Habitat Management: The island habitats used by nesting birds are dynamic; new habitats are created and existing habitats degraded by a suite of natural and anthropogenic factors. Invasive exotic plants, like Asiatic Bittersweet (Celastrus orbiculata), have spread to island habitats and threaten both nesting habitat and plant diversity. Likewise, tall pasture grasses, inadvertently introduced through the movement of sheep on and off grazing islands, degrade nesting habitat for surface and burrow nesting species (e.g. terns and storm-petrels) by creating dense monocultures. Also, seabird guano from large restored colonies enhances the growth of both perennial and annual plants in this wet temperate maritime climate. While SRP has experimented with numerous techniques throughout the programs’ history to improve tern nesting habitat, the dedication of a graduate student and an expanded program are ushering in a new era of research and habitat management for island nesting birds (see 2008
Egg Rock Update).
Monitoring and Research Overview
Population Counts: A basic part of our program includes both annual and periodic counts of restored and non-restored nesting waterbirds. Count frequencies vary between species and islands, but are conducted systematically to provide us with a “snap-shot” of population level change for designated species. Counts are often coordinated with other programs, states and provinces to provide a regional view of population change: for example, each year in mid-June, we conduct a coordinated ground count of all nesting terns in the Gulf of Maine – the data are summarized each year in the Gulf of Maine Seabird Working Group minutes.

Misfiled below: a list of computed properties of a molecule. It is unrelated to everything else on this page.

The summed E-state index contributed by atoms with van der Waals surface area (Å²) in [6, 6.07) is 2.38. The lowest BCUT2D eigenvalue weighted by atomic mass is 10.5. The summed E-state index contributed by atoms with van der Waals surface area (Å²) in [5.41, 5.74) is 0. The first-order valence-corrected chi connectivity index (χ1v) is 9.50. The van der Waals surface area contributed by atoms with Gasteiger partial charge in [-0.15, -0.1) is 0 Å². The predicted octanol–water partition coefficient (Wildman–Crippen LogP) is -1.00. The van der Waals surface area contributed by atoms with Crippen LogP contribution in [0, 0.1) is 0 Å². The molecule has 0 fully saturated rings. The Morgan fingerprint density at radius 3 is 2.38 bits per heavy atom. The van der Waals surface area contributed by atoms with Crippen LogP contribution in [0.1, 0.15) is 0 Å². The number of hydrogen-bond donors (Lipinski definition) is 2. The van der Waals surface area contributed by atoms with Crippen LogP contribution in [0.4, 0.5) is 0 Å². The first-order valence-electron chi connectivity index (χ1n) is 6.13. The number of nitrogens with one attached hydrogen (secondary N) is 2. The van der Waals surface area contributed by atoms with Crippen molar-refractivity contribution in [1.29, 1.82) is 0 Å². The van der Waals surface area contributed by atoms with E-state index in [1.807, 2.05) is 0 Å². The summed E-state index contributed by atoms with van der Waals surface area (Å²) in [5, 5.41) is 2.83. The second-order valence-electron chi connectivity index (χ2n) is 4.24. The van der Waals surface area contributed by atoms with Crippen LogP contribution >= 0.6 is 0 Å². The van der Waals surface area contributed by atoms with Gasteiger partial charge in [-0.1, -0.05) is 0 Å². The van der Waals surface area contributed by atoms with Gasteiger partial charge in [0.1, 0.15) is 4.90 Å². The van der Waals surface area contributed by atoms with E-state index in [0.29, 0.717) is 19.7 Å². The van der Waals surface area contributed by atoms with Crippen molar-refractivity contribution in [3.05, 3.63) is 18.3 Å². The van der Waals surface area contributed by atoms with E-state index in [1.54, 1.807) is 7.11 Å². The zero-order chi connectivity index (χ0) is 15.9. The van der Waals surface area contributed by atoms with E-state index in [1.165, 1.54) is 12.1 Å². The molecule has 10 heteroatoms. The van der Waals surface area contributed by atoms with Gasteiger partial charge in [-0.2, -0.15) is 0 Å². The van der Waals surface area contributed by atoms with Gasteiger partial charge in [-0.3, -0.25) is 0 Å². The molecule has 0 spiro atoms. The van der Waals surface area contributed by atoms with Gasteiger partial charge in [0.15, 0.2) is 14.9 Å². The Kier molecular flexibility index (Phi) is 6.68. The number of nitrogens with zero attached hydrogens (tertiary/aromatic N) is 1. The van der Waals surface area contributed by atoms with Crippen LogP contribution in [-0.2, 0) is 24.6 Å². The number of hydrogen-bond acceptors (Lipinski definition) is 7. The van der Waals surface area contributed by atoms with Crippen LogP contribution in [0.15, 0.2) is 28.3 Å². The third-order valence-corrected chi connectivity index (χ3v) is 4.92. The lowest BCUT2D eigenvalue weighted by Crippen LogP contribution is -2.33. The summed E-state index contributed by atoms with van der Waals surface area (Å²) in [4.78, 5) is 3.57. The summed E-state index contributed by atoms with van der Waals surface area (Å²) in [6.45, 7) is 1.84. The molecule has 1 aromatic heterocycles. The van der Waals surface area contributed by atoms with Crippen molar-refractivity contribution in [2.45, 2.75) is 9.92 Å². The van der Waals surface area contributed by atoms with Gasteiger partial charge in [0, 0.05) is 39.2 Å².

Productivity and Chick Growth Studies: How many and how well do they do, are two of the basic questions asked or addressed by policy and bird conservation planning efforts. While it is important to stabilize and ensure that all members of a population are not concentrated in one location, it is also critical to ascertain how well a species or population is reproducing. To address the second part of the initial question, we conduct annual baseline productivity and chick growth studies with multiple species on all islands and resolve to identify the factors contributing to the success or failure of a species or suite of species during a given season. This work is a hands on activity focusing on study groups (fenced and unfenced nests or collections of burrows) and involves the capture, recapture, banding, weighing and measurement of chicks throughout the season.